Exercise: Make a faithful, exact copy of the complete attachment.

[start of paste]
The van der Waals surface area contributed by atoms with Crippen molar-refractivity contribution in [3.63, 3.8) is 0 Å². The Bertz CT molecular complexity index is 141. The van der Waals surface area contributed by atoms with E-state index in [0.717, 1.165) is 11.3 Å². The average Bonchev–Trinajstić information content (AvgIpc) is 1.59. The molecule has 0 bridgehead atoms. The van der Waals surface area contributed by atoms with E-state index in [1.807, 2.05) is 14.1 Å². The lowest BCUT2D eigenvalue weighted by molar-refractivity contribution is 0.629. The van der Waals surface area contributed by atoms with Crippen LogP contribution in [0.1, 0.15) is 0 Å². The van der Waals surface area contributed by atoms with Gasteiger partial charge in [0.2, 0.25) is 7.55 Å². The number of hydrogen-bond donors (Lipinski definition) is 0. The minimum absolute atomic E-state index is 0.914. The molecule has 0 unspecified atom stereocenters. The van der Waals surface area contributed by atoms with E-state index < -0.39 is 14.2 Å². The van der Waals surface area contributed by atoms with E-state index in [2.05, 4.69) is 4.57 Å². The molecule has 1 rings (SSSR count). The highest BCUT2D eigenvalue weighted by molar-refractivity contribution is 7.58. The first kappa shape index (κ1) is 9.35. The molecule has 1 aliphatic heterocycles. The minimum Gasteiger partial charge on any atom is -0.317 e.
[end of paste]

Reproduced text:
The van der Waals surface area contributed by atoms with Crippen molar-refractivity contribution in [3.63, 3.8) is 0 Å². The Bertz CT molecular complexity index is 141. The van der Waals surface area contributed by atoms with E-state index in [0.717, 1.165) is 11.3 Å². The average Bonchev–Trinajstić information content (AvgIpc) is 1.59. The molecule has 0 bridgehead atoms. The van der Waals surface area contributed by atoms with E-state index in [1.807, 2.05) is 14.1 Å². The lowest BCUT2D eigenvalue weighted by molar-refractivity contribution is 0.629. The van der Waals surface area contributed by atoms with Crippen LogP contribution in [0.1, 0.15) is 0 Å². The van der Waals surface area contributed by atoms with Gasteiger partial charge in [0.2, 0.25) is 7.55 Å². The number of hydrogen-bond donors (Lipinski definition) is 0. The minimum absolute atomic E-state index is 0.914. The molecule has 0 unspecified atom stereocenters. The van der Waals surface area contributed by atoms with E-state index < -0.39 is 14.2 Å². The van der Waals surface area contributed by atoms with E-state index in [2.05, 4.69) is 4.57 Å². The molecule has 1 rings (SSSR count). The highest BCUT2D eigenvalue weighted by molar-refractivity contribution is 7.58. The first kappa shape index (κ1) is 9.35. The molecule has 1 aliphatic heterocycles. The minimum Gasteiger partial charge on any atom is -0.317 e.